Consider the aerospace clusters in central and northwest Mexico, like Querétaro. They draw on more than a dozen core partner institutions, companies and government agencies, including the Mexican Institute of Transportation, the Technological University of Querétaro, Arkansas State University, Tecnológico de Monterrey, and the Ministry of Sustainable Development. Like peer clusters elsewhere in the world, their aim is to facilitate synergy among academe, industry and government -- and they’re succeeding.

In Baja California, partnerships have involved Universidad Autónoma de Baja California, Instituto Tecnológico de Mexicali, and CETYS developing undergraduate majors aligned to key industry clusters, partnering with Honeywell, Gulfstream, and UTC, among others. Additional initiatives include tailored master’s programs conceived through the triple helix of government, industry, and higher education collaboration. Engineering graduate programs developed collaboratively with peers at St. Cloud State University (Minnesota) and UC-San Diego support industry partners in electronics (Skyworks) and medical device (Medtronics) clusters.

And our own Center for Innovation and Design (CEID) was created to support an even broader collaboration involving the quadruple helix – academe, industry, society and government. Importantly, these partnerships reinforce the need for the type of uniform quality standards made possible through institutional and program accreditation processes.

International ties between universities are consistently rooted in factors that transcend student mobility.

To some extent, internationalization is embedded within the DNA of my own institution, which has two of its three campuses along the U.S. border. We began formal internationalization efforts with an emphasis on creating student experiences abroad, and this remains a focus. Yet, true internationalization comes only when it permeates all elements of the university: faculty development experiences, applied research and problem-solving efforts undertaken with global partners, co-taught seminars and courses with partner institutions and double degrees, among others. We are seeing institutions share insights and collaborate with increasing frequency.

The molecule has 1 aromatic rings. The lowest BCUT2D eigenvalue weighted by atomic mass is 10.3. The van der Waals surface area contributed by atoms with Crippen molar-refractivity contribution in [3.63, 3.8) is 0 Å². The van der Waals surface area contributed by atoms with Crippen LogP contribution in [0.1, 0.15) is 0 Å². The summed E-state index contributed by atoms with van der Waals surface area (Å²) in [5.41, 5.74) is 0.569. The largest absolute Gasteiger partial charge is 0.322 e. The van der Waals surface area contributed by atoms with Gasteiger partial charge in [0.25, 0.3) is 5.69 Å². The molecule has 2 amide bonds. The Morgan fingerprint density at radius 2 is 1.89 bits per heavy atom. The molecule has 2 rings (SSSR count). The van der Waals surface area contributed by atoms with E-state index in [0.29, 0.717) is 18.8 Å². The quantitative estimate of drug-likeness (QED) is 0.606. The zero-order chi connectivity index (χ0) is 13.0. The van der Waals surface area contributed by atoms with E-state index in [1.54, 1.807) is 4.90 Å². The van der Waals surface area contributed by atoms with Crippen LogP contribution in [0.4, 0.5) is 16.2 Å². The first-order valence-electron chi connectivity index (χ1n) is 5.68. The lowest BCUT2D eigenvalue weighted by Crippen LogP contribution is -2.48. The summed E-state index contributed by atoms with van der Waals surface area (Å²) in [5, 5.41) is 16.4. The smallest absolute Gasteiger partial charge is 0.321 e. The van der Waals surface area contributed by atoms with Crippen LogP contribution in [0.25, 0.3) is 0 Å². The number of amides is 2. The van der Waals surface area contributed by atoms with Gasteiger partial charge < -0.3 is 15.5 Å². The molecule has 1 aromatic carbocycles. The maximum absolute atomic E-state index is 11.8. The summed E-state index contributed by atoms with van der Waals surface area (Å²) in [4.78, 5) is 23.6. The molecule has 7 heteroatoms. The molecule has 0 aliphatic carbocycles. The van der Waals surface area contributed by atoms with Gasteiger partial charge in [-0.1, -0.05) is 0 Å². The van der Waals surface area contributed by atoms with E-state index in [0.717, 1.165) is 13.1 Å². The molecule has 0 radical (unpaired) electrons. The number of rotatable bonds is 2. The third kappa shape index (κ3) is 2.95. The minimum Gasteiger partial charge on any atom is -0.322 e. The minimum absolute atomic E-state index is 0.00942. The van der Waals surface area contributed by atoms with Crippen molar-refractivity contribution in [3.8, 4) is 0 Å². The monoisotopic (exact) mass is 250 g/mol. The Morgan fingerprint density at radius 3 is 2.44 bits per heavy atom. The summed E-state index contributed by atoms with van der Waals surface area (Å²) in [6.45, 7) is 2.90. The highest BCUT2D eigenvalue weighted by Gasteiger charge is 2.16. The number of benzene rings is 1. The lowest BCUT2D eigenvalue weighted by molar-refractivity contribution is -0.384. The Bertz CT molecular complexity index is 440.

In 2013 and again in 2018, nearly a thousand university presidents from Latin America, Spain and Portugal participated in the Rectors Summit supported by Universia—first in Río de Janeiro, Brazil and then in Salamanca, Spain—where commitments and initiatives included improvement in the quality of teaching, mobility agreements and degree recognition.

In April 2019, the Global Attainment and Inclusion Network (GAIN) will meet at the CETYS Ensenada campus. Thanks to support from the American Council on Education, the Lumina Foundation, and Universia, a select number of leaders from across the globe will have the opportunity to share and analyze best practices on student attainment and success.

Continuing the Momentum

Liz Reisberg appropriately reminded us that the progress I’ve outlined is far from universal, and Daniel Levy provided important context for my own optimism. Taken together, I see an exciting—if challenging—future for higher education in Latin America. Our obstacles are well known, but there’s opportunity for change and evolution. The task now is to make the investments and provide a clear strategic direction for our institutions that ensures that my optimism is well-placed.

 

Fernando Leon Garcia is President of CETYS University.